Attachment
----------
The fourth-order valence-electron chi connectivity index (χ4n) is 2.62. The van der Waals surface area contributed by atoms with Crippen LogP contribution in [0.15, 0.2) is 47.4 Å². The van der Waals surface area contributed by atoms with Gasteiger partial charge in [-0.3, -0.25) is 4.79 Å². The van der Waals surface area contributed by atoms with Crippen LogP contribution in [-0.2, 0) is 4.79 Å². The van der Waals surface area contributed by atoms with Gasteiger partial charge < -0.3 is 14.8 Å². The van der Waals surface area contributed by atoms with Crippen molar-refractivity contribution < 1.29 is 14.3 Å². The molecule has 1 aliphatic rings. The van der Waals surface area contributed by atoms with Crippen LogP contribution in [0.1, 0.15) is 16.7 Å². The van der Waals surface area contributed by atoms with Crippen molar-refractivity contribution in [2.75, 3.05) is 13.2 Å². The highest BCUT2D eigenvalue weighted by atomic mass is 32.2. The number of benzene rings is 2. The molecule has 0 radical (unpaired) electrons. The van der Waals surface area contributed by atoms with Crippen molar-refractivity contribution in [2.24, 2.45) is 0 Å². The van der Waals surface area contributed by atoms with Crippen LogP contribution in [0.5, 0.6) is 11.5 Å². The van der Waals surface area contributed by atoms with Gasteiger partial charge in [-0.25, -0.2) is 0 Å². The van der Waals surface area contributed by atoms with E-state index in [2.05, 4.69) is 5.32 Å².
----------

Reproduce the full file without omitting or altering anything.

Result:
The fourth-order valence-electron chi connectivity index (χ4n) is 2.62. The van der Waals surface area contributed by atoms with Crippen LogP contribution in [0.15, 0.2) is 47.4 Å². The van der Waals surface area contributed by atoms with Gasteiger partial charge in [-0.3, -0.25) is 4.79 Å². The van der Waals surface area contributed by atoms with Crippen LogP contribution in [-0.2, 0) is 4.79 Å². The van der Waals surface area contributed by atoms with Gasteiger partial charge < -0.3 is 14.8 Å². The van der Waals surface area contributed by atoms with Crippen molar-refractivity contribution < 1.29 is 14.3 Å². The molecule has 1 aliphatic rings. The van der Waals surface area contributed by atoms with Crippen LogP contribution in [0.1, 0.15) is 16.7 Å². The van der Waals surface area contributed by atoms with Crippen molar-refractivity contribution in [2.75, 3.05) is 13.2 Å². The highest BCUT2D eigenvalue weighted by atomic mass is 32.2. The number of benzene rings is 2. The molecule has 0 radical (unpaired) electrons. The van der Waals surface area contributed by atoms with Crippen molar-refractivity contribution in [2.24, 2.45) is 0 Å². The van der Waals surface area contributed by atoms with Crippen LogP contribution in [0.5, 0.6) is 11.5 Å². The van der Waals surface area contributed by atoms with Gasteiger partial charge in [-0.25, -0.2) is 0 Å². The van der Waals surface area contributed by atoms with E-state index in [2.05, 4.69) is 5.32 Å².